Notes on Dr. Faustus Themes

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Dr. Faustus Topic Tracking: Duality of Man

Prologue

Duality of Man 1: Faustus is a doctor of divinity. But despite his great knowledge about the nature of God, he finds the dark powers of magic alluring. Ironically, it is his dissatisfaction with the limits of his knowledge of God that tempts Faustus to seek knowledge forbidden by God.

Scene 1

Duality of Man 2: Even as Faustus rejects the study of the academic disciplines, he realizes the limitations of man, especially the inevitable reality of death. In the bible, he finds that the reward for sin is death. For Faustus, it is difficult for him to reconcile the reality of death with his vague theological notions of eternal life; thus, he rejects divinity altogether.

Duality of Man 3: The Good Angel and the Evil Angel represent the voices of good and evil. As a literary device, the contrasts of the two angels reveal Faustus’ internal struggles and the conflict between choosing what is right (soul or conscience) and following his fleshly (body) desires.

Scene 5

Duality of Man 4: Faustus begins to waver, as he hears a voice telling him to turn to God again. But Faustus flips the condition on its head by convincing himself that God does not love him, therefore, he will serve the god that truly loves him—his own appetite. Faustus’ fleshly desires overcome his spiritual struggles.

Duality of Man 5: Just when Faustus seems to be focused on wealth and earthly desires, he continues to come back to supernatural matters. After having signed over his soul and body in blood, the first question he asks Mephistophilis is about hell. Even though Mephistophilis confirms the reality of hell, Faustus refuses to believe in it.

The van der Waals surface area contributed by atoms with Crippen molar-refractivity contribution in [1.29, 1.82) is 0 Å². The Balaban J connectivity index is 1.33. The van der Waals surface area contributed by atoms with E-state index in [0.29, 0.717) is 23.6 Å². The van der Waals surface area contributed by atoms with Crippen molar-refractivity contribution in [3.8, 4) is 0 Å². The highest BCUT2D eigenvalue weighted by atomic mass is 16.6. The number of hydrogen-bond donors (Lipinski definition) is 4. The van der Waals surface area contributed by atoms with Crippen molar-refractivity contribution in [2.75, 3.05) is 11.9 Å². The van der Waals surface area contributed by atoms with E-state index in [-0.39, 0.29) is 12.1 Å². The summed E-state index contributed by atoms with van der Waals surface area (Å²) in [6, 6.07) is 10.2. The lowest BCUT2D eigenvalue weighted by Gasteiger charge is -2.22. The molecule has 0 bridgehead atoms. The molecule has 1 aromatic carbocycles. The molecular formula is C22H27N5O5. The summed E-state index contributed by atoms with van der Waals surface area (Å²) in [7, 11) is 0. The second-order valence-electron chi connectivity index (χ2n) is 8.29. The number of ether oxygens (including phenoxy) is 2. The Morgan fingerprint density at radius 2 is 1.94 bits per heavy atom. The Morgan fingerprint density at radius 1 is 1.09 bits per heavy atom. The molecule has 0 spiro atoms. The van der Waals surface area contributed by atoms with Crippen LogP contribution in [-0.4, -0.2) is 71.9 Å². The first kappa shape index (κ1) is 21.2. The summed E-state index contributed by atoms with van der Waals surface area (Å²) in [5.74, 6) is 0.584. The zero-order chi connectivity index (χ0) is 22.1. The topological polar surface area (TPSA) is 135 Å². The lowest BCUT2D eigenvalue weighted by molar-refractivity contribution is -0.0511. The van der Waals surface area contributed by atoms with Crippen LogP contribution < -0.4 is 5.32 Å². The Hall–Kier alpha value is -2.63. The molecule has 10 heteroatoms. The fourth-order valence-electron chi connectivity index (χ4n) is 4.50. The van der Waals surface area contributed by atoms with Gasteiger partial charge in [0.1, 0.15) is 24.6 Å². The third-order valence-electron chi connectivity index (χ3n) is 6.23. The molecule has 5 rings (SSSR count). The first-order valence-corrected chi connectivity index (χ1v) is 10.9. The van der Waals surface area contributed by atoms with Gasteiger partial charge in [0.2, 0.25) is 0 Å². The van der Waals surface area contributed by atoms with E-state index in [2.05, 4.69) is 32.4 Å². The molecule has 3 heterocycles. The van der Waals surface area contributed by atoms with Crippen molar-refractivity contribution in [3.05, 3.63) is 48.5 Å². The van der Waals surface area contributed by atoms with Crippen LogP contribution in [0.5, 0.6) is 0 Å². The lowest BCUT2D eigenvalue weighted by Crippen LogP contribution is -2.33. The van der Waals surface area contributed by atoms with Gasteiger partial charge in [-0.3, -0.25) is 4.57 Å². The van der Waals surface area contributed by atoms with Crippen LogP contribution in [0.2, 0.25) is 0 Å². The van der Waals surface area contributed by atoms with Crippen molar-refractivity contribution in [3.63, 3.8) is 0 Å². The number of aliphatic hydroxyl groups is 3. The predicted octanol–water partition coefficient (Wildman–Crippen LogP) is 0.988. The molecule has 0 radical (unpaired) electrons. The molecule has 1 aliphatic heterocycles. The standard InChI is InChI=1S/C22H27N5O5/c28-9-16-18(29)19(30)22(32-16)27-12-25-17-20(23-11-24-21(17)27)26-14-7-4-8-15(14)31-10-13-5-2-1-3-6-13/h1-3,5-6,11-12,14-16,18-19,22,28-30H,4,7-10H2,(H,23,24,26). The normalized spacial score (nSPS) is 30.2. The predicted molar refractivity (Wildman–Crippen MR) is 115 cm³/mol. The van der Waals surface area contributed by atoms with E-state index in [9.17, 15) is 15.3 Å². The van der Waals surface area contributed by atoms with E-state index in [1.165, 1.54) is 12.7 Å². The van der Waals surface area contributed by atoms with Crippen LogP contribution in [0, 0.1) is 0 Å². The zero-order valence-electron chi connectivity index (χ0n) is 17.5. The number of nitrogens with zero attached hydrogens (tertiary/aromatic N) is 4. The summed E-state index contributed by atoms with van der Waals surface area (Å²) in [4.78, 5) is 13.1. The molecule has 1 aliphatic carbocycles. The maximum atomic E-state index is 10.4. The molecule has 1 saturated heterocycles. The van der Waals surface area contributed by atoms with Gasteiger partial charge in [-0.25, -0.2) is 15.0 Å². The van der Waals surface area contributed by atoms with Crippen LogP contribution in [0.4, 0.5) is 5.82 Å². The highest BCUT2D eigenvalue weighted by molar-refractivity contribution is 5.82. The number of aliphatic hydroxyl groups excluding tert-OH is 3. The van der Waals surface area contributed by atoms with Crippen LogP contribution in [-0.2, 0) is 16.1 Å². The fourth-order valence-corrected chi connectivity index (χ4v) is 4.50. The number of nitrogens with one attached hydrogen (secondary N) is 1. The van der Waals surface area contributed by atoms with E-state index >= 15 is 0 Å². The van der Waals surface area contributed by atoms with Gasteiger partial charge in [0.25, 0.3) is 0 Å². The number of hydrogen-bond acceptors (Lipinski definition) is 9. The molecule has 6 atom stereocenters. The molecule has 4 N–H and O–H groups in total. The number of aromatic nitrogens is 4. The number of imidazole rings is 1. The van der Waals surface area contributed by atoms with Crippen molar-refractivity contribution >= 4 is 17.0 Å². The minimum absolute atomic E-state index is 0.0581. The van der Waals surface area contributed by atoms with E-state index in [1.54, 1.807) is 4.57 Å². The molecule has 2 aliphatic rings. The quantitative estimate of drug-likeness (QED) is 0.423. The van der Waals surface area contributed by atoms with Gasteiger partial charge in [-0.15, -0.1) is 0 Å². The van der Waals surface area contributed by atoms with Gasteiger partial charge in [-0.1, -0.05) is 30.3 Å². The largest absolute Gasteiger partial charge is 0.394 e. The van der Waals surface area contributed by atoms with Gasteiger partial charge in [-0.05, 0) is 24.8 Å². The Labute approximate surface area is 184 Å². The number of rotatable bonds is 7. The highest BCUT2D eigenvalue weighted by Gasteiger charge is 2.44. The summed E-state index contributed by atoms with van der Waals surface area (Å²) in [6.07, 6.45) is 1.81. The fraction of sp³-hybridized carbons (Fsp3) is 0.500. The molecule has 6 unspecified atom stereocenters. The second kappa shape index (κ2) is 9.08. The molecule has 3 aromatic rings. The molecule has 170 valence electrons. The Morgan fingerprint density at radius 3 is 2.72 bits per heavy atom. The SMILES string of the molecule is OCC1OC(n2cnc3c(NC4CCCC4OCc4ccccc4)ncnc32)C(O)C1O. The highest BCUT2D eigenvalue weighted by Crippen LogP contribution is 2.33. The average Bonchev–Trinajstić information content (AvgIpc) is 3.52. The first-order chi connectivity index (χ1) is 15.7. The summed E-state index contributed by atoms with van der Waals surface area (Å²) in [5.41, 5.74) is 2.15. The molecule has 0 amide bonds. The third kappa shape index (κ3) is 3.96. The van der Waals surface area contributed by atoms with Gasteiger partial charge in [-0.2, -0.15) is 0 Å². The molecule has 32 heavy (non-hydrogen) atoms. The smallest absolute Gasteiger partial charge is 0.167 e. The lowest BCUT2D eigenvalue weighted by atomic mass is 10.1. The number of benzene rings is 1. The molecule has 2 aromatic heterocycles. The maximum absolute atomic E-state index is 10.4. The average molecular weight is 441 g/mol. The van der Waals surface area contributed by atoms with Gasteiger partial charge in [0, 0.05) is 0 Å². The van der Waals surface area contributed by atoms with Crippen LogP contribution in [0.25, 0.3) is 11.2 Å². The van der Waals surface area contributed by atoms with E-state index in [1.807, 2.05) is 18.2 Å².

Scene 6

Duality of Man 6: Faustus contradicts himself many times. Before, he rebukes Mephistophilis for regretting having been cast out of heaven. This time, he accuses Mephistophilis of depriving him of the joys of heaven. Within a short time span, Faustus’ soul moves back and forth between repenting before God and rejecting God.

Scene 13

Duality of Man 7: Here, there is not only a distinction between man’s body and soul, but even in the way the two are treated. The devils can afflict a person’s body, but they cannot touch the soul. The Old Man knows this, and therefore, he is confident that even though he might be persecuted in body, his soul will be able to stand against the devils if he remains strong in his faith.

Scene 14

Duality of Man 8: Faustus admits that his life of sin has taken its toll on both his body and soul. Not only is his body old and weary, but his soul has been tarnished to the point where Faustus feels he cannot repent.

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